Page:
Returning to the canonical opposition between Derek Walcott and Kamau Brathwaite as an illustration, this essay argues that the rendering of place is an indispensable category for studying the tensions between cosmopolitan and vernacular orientations, as instanced in the work of these poets. More particularly, different strategies are associated with distinct forms of claiming place, and vice versa. Both Walcott and Brathwaite can be seen as affirming the local – “the smaller place” – at the expense of the “larger world”, but they do so by means of their access to the distant places their poems register. The essay ends up holding up a full matrix engendering a rich set of possibilities: the smaller place may be claimed with cosmopolitan means or in the vernacular; the larger world may be invested with cosmopolitan expressivity or with vernacular forms.

  • 4.
    Erman, Britt
    et al.
    Stockholm University, Faculty of Humanities, Department of English.
    Lewis, Margareta
    There is nothing like native speech: A comparison of native and very advanced non-native speech2015In: From clerks to corpora: essays on the English language yesterday and today / [ed] Philip Shaw, Britt Erman, Gunnel Melchers, Peter Sundkvist, Stockholm: Stockholm University Press, 2015, p. 349-366Chapter in book (Refereed)
  • 5.
    Helgesson, Stefan
    Stockholm University, Faculty of Humanities, Department of English.
    General Introduction: The Cosmopolitan and Vernacular in Interaction2018In: World Literatures: Exploring the Cosmopolitan-Vernacular Exchange / [ed] Stefan Helgesson, Annika Mörte Alling, Yvonne Lindqvist, Helena Wulff, Stockholm: Stockholm University Press, 2018, p. 1-11Chapter in book (Refereed)
  • 6.
    Helgesson, Stefan
    Stockholm University, Faculty of Humanities, Department of English.
    Literary World-Making Under Apartheid: Staffrider and the Location of Print Culture2018In: World Literatures: Exploring the Cosmopolitan-Vernacular Exchange / [ed] Stefan Helgesson, Annika Mörte Alling, Yvonne Lindqvist, Helena Wulff, Stockholm: Stockholm University Press, 2018, p. 171-184Chapter in book (Refereed)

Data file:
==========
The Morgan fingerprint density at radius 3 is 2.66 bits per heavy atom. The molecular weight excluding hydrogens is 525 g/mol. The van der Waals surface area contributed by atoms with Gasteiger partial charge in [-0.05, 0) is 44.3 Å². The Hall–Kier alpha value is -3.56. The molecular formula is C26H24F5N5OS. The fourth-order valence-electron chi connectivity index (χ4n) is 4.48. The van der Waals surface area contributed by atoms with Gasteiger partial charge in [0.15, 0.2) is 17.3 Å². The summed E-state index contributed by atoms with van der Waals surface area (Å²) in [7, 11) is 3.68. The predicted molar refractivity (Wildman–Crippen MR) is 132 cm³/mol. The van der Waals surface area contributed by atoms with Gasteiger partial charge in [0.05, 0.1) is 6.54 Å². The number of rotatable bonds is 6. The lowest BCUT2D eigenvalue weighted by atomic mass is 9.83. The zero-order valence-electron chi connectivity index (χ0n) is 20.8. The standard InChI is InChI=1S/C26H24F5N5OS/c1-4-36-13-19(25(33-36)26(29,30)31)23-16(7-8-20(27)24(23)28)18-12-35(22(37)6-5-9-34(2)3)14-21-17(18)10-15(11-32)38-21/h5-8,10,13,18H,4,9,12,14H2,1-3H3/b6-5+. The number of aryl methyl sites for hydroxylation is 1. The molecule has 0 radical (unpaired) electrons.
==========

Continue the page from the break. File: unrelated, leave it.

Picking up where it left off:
Abstract [en]

    With the March 1979 issue of the South African literary journal Staffrider as its empirical case, this chapter demonstrates how the journal can be read as a world-making enterprise. Based in an Arendtian understanding of world-making as a collective and public human undertaking that is intended to persist through time, the analysis focuses on how Staffrider’s cultivatation of literary value harnessed formal, linguistic and canonical resources of a wider literary world for local and politically radical ends. Hence, properly accounting for its significance in the history of South African literature requires that we move beyond its immediate location and moment, and adopt a broader and deeper analytical framework that recognises the relative autonomony of literature as an aspect of its world-making capacity. In its generality, this may seem like a harmless claim, but its interest lies in how such a harnessing of resources is done – and also how this may adjust or even challenge the received South African understanding of Staffrider’s importance.

  • 7.
    Helgesson, Stefan
    et al.
    Stockholm University, Faculty of Humanities, Department of English.
    Mörte Alling, AnnikaLindqvist, YvonneStockholm University, Faculty of Humanities, Department of Swedish Language and Multilingualism, Institute for Interpreting and Translation Studies.Wulff, HelenaStockholm University, Faculty of Social Sciences, Department of Social Anthropology.